I know I don’t normally post until the first Monday, but I’m running a two-part interview, so you get an extra question this month: Tell me about the most pathetic Halloween you can remember. The time you got stood up. The costume gone wrong. The terrible thing that was dropped into your trick-or-treat bag.
For those of you who don’t live in the U.S., feel free to tell any story involving a costume or a local holiday. I don’t want anyone here to feel left out.
Some of you have seen this photo before because I once told a story about those swords. It’s my kiddos in the costumes Mr. Henderson designed and sewed. Helps very much to be married to a costume designer this time of year.
Wednesday, you get to meet one of my favorite people on the planet: my agent.
Dan Conaway is a literary agent with Writers House. Before that, he was Executive Editor at both Putnam and HarperCollins, not to mention the former anonymous blogger of BookAngst 101, Mad Max Perkins.
About a year and a half ago, I went to a party with my writer-friends, Tish, Patry, and Bella. One of them saw Dan there and told me, “I have to introduce you to this guy. He’s great.” And he was. In seconds, I was laughing and totally charmed by his fiestiness and his swearing. And then he mentioned that he was a literary agent, and I thought, “Yuck. You’re kidding me.”
Those of you who know me well know I have a tendency to think out loud. And soon I told Dan my thoughts about literary agents (ineffective, unduly intimidating, and lacking in any real care or understanding of the writer’s plight). And I told him of my plan to use my own contacts to publish my novel without any middlemen.
He offered me his card, and I wouldn’t take it. He offered to take mine, and I wouldn’t give it.
But the truth? I was almost ten pounds underweight from the stress of trying to publish my novel without any help. More specifically, I had barely pulled myself out of the fetal position to go to that party because, just weeks before, I’d received some extensive advice on my book from an editor – advice that didn’t suit me or the book’s characters. And afraid to speak up, sure that the editor knew better than I did, I had managed to destroy my book.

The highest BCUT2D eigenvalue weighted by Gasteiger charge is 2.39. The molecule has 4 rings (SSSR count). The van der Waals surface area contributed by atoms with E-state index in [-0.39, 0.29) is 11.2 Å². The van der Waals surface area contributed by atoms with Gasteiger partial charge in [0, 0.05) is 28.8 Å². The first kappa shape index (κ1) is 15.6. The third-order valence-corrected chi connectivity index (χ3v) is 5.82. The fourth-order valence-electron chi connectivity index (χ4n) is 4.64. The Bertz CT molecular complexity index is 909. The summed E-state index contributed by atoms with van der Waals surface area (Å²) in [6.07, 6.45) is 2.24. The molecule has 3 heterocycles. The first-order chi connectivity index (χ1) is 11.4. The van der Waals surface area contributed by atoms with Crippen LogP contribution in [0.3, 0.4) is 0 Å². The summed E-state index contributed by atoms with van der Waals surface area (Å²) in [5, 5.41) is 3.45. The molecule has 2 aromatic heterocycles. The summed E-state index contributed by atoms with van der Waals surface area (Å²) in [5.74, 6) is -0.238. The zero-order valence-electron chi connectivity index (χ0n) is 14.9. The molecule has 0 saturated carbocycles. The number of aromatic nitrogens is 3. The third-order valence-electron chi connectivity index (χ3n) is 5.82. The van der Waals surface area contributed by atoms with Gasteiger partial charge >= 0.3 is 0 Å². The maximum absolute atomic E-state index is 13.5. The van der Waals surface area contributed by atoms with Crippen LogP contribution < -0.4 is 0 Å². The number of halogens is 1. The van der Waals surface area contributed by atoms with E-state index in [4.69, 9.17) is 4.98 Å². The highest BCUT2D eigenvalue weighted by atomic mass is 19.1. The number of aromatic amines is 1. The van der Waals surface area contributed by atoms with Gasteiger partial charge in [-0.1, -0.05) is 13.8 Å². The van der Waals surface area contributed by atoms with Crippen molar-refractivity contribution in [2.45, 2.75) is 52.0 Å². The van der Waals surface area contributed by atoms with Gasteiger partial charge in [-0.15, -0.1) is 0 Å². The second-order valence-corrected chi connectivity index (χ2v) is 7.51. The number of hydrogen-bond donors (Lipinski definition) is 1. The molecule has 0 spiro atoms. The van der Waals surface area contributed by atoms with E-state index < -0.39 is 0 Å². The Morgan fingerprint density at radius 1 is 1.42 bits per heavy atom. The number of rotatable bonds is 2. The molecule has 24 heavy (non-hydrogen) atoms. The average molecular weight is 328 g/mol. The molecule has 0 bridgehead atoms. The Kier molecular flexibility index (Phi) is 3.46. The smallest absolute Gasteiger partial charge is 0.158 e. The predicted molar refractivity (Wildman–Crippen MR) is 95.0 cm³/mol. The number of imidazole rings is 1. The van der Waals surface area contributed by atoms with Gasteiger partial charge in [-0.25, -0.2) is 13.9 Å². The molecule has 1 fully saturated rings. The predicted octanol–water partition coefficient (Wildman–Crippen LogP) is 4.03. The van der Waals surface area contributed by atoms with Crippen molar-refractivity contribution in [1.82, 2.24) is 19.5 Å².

For weeks, I stared at the pages of the ruined book, just feeling numb – with no idea how to salvage it, and no more desire to write.
Six months later, I signed with Dan, and it was like being scraped off of the street and given I.V. fluids. He helped me find my way back into the novel, absolutely demanded that I trust my instincts over his. Things that were long lost began to reappear: confidence, laughter, the joy of writing and pushing myself beyond where I thought I could go. I left all the business stuff to him and focused on writing the best book I could.
He has been a life-changer. He is my number one advocate. And I’m happy for you meet him over the next two weeks as he answers the questions all of you helped to create. Be sure to stop by on Wednesday (this one and next) and join the conversation. It’s an important one!
Oh, P.S. Here’s a still from the film noir scene Mr. H shot in our house last night.